Ellen Schattschneider

ANTH 184b Cross-Cultural Art and Aesthetics
[ nw ss ]
A cross-cultural and diachronic exploration of art, focusing on the communicative aspects of visual aesthetics. The survey takes a broad view of how human societies deploy images and objects to foster identities, lure into consumption, generate political propaganda, engage in ritual, render sacred propositions tangible, and chart the character of the cosmos. Usually offered every second year.
Javier Urcid

CAST 170a Documenting the Immigrant Experience
[ ss ]
Investigates documentary film as a genre, and explores the potential of the medium for engaging students with immigrant communities in Waltham through hands-on production experiences. Through the process of exchanging narratives with community members, students generate raw material for a film documentary. Usually offered every year.
Azlin Perdomo

ECON/FA 87a Economics and the Arts
[ ca ss ]
Prerequisite: ECON 2a or 10a; FA 30a, 30b, 57a, 59a or 62a. The FA course may be taken concurrently with ECON/FA 87a.
Economics and art history provide dual lenses for studying the mechanics of art auctions and building collections. The course will focus on the intersection of history and patronage of specific artists and works of art with the marketplace. Usually offered every second year.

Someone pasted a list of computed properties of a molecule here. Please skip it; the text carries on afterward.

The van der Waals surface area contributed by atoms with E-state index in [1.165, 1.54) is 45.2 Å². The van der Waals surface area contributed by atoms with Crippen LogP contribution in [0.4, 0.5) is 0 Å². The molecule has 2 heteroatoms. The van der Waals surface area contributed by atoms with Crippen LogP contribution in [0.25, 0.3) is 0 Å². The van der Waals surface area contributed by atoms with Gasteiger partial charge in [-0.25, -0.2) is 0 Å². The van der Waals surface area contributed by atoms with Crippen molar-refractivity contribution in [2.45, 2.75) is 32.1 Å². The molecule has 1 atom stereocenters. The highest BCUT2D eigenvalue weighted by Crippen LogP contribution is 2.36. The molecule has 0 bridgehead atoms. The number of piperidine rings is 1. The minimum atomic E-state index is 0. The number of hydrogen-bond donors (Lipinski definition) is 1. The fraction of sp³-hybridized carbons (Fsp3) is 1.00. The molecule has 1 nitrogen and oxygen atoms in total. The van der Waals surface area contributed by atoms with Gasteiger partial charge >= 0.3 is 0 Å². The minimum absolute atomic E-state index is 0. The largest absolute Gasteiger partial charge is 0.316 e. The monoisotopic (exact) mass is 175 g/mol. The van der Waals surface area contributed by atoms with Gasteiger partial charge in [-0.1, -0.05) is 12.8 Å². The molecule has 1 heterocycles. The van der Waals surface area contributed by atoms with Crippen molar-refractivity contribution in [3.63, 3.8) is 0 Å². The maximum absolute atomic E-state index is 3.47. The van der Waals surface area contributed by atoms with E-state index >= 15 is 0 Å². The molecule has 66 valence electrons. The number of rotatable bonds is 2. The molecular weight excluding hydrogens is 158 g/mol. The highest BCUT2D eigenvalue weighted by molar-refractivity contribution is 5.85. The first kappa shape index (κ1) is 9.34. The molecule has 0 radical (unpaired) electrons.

Kathryn Graddy and Nancy Scott

ED 158b Looking with the Learner: Practice and Inquiry
Does not satisfy a school distribution requirement--for education studies core course credit only. Lab fee: $40.
Links theory to practice in learning through the visual arts through three types of experiences: 1) looking at art; 2) museum-based interactions with students from Stanley Elementary School in Waltham; and 3) documenting our experiences as lookers, learners, and teachers. What can we learn about art, artists, ourselves, and young learners through the processes of looking at art? How can we best support students in their own encounters with art and learning? How can museums serve as a model for education in various settings? Usually offered every year.
Julie Bernson

ENVS 43b Visions of the American Environment, Images to Action
[ hum ss ]
May not be taken for credit by students who took FYS 43b in prior years.